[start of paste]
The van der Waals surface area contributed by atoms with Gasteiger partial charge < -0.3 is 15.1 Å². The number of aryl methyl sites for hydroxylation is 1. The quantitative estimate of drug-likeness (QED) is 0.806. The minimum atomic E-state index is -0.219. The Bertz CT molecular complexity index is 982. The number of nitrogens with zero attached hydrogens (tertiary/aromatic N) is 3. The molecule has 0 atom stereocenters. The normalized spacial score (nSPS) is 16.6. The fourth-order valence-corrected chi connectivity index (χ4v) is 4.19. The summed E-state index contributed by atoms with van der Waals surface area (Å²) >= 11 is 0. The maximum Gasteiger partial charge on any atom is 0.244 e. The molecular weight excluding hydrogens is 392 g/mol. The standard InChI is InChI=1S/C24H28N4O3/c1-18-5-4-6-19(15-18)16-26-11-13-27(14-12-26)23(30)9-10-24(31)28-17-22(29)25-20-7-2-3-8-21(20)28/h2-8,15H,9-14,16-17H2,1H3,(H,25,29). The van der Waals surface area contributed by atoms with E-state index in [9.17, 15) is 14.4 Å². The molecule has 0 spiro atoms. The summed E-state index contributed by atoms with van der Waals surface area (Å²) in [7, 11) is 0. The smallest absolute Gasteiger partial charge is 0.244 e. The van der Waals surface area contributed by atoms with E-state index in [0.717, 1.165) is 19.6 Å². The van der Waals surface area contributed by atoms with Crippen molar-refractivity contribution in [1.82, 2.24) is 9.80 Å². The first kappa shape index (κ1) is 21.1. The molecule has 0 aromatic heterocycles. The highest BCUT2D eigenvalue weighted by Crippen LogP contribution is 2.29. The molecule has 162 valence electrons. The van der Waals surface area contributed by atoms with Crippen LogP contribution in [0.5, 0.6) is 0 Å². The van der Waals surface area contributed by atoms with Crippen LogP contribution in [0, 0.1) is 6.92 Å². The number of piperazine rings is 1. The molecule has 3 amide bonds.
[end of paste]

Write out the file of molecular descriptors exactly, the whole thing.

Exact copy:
The van der Waals surface area contributed by atoms with Gasteiger partial charge < -0.3 is 15.1 Å². The number of aryl methyl sites for hydroxylation is 1. The quantitative estimate of drug-likeness (QED) is 0.806. The minimum atomic E-state index is -0.219. The Bertz CT molecular complexity index is 982. The number of nitrogens with zero attached hydrogens (tertiary/aromatic N) is 3. The molecule has 0 atom stereocenters. The normalized spacial score (nSPS) is 16.6. The fourth-order valence-corrected chi connectivity index (χ4v) is 4.19. The summed E-state index contributed by atoms with van der Waals surface area (Å²) >= 11 is 0. The maximum Gasteiger partial charge on any atom is 0.244 e. The molecular weight excluding hydrogens is 392 g/mol. The standard InChI is InChI=1S/C24H28N4O3/c1-18-5-4-6-19(15-18)16-26-11-13-27(14-12-26)23(30)9-10-24(31)28-17-22(29)25-20-7-2-3-8-21(20)28/h2-8,15H,9-14,16-17H2,1H3,(H,25,29). The van der Waals surface area contributed by atoms with E-state index in [9.17, 15) is 14.4 Å². The molecule has 0 spiro atoms. The summed E-state index contributed by atoms with van der Waals surface area (Å²) in [7, 11) is 0. The smallest absolute Gasteiger partial charge is 0.244 e. The van der Waals surface area contributed by atoms with E-state index in [0.717, 1.165) is 19.6 Å². The van der Waals surface area contributed by atoms with Crippen molar-refractivity contribution in [1.82, 2.24) is 9.80 Å². The first kappa shape index (κ1) is 21.1. The molecule has 0 aromatic heterocycles. The highest BCUT2D eigenvalue weighted by Crippen LogP contribution is 2.29. The molecule has 162 valence electrons. The van der Waals surface area contributed by atoms with Crippen LogP contribution in [0.5, 0.6) is 0 Å². The van der Waals surface area contributed by atoms with Crippen LogP contribution in [0, 0.1) is 6.92 Å². The number of piperazine rings is 1. The molecule has 3 amide bonds.